College kid in a Santa suit hitchhikes home for Christmas, meets colorful characters, cops give chase. Southern California has its charms, but Casey Rickert is determined to get back to Kansas City even if it means stashing his surfboard and not handing in the Lit paper his long-suffering girlfriend has refused to write for him. He shows up at a backroom poker game in a sleazy bar, hoping to score some fast cash for the trip, but he’s broke within two hours. A cartoon Mexican with a knife and a gold tooth relieves him of his plane ticket and gives him the bum’s rush. Later, chased by a clerk for shoplifting, he boosts a Santa suit from a mannequin in a town display and heads on down the road. He’s picked up by assorted semi-crazy California types, spends a night in the arms of a lady who owns an avocado ranch, then scrams when the jealous husband with his dog Killer make an unexpected appearance. And so it goes. The road trip high-jinks are interwoven with fond memories of Casey’s dead brother Davy and Davy’s girlfriend Fred or Ricky, variously (short for Frederica) and their little son and what good times they all had in Kansas City, where life is a lot more real. Getting as far as Las Vegas, courtesy of a crazy guy in a Corvette, Casey is waylaid by a late-night radio and TV team planning a honk-if-you-love-Santa-thon for desert denizens—ramblers, gamblers, etc. He eludes them all and is borne aloft by an Indian in a stolen plane that crashes in a snowdrift not far from his Kansas City home, where he is reunited with his family—and the ghost of his dead brother.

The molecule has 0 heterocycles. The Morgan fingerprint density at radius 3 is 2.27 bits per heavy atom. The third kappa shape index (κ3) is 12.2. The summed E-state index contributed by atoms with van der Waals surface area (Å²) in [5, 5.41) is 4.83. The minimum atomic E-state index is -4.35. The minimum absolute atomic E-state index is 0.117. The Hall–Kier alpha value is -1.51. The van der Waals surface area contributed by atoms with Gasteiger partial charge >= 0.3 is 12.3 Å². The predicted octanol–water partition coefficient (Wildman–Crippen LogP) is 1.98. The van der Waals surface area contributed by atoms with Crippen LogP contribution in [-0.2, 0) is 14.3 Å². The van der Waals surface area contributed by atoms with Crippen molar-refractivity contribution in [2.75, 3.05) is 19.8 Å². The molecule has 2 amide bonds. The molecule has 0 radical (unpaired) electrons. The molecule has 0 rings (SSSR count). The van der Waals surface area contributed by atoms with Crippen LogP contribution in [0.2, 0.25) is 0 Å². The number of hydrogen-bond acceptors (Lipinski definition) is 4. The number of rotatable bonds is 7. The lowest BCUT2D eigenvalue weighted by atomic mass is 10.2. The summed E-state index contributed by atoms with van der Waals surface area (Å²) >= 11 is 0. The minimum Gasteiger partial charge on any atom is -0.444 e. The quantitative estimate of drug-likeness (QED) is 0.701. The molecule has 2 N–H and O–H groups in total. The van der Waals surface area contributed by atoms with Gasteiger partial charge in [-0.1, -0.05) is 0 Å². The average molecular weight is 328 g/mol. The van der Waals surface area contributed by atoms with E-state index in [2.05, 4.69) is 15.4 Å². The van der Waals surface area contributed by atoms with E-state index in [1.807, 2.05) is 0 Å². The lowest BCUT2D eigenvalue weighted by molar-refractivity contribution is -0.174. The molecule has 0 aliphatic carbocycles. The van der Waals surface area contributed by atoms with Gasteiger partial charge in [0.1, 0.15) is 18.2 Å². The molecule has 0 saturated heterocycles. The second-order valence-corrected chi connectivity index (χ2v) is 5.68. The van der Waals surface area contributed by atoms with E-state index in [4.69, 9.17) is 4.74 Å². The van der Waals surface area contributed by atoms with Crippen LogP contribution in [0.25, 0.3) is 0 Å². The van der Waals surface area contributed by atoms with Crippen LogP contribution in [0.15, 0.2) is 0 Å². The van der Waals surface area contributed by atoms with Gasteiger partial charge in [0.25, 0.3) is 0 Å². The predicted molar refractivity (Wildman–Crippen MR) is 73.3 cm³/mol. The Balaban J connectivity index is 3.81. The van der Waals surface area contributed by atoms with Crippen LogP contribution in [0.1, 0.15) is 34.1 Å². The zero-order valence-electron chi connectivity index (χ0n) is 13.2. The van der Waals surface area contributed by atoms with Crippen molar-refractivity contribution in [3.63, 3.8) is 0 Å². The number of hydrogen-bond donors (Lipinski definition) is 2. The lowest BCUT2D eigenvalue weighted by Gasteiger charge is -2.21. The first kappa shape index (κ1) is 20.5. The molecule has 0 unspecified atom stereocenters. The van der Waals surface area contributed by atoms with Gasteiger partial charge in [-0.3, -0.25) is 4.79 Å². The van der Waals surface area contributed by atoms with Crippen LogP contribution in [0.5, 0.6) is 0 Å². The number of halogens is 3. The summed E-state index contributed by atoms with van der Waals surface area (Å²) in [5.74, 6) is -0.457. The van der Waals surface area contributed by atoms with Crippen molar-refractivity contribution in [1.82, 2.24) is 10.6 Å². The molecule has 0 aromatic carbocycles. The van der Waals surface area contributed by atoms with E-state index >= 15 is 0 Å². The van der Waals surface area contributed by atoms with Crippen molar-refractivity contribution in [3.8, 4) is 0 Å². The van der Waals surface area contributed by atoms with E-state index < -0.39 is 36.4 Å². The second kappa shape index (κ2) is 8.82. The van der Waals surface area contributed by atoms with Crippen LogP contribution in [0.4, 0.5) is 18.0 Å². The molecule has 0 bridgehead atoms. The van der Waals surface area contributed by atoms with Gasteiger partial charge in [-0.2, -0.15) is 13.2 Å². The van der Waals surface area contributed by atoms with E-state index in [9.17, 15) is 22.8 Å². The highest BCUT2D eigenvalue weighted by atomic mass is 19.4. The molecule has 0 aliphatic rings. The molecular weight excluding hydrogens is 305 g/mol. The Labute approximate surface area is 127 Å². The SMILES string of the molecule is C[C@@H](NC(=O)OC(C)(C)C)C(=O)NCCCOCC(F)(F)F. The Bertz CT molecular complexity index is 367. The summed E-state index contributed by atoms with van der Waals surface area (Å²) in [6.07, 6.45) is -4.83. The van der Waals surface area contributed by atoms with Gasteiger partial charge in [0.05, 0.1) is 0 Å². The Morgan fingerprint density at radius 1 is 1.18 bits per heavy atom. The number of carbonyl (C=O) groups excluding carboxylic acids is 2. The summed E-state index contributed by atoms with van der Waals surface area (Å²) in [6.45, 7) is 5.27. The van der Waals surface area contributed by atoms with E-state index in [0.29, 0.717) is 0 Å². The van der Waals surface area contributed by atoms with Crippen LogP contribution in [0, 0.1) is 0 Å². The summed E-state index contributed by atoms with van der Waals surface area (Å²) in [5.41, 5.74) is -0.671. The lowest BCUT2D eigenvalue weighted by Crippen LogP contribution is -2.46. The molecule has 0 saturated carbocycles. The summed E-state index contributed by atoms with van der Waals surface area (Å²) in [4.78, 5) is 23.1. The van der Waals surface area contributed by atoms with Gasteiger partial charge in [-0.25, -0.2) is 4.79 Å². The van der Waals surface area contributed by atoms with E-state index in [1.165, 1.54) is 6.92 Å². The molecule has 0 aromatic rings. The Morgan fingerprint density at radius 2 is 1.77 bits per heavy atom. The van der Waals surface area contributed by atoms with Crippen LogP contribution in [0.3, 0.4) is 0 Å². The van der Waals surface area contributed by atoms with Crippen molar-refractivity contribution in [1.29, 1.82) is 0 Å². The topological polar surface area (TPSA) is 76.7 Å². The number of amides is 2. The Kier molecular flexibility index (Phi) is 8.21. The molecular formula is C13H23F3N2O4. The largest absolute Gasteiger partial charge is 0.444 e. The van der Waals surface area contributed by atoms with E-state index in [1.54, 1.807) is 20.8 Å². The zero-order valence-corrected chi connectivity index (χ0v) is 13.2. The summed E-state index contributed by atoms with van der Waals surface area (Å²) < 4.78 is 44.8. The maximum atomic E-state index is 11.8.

A first novel from screenwriter Allin (Zarafa, 1998) that’s more predictable than picaresque.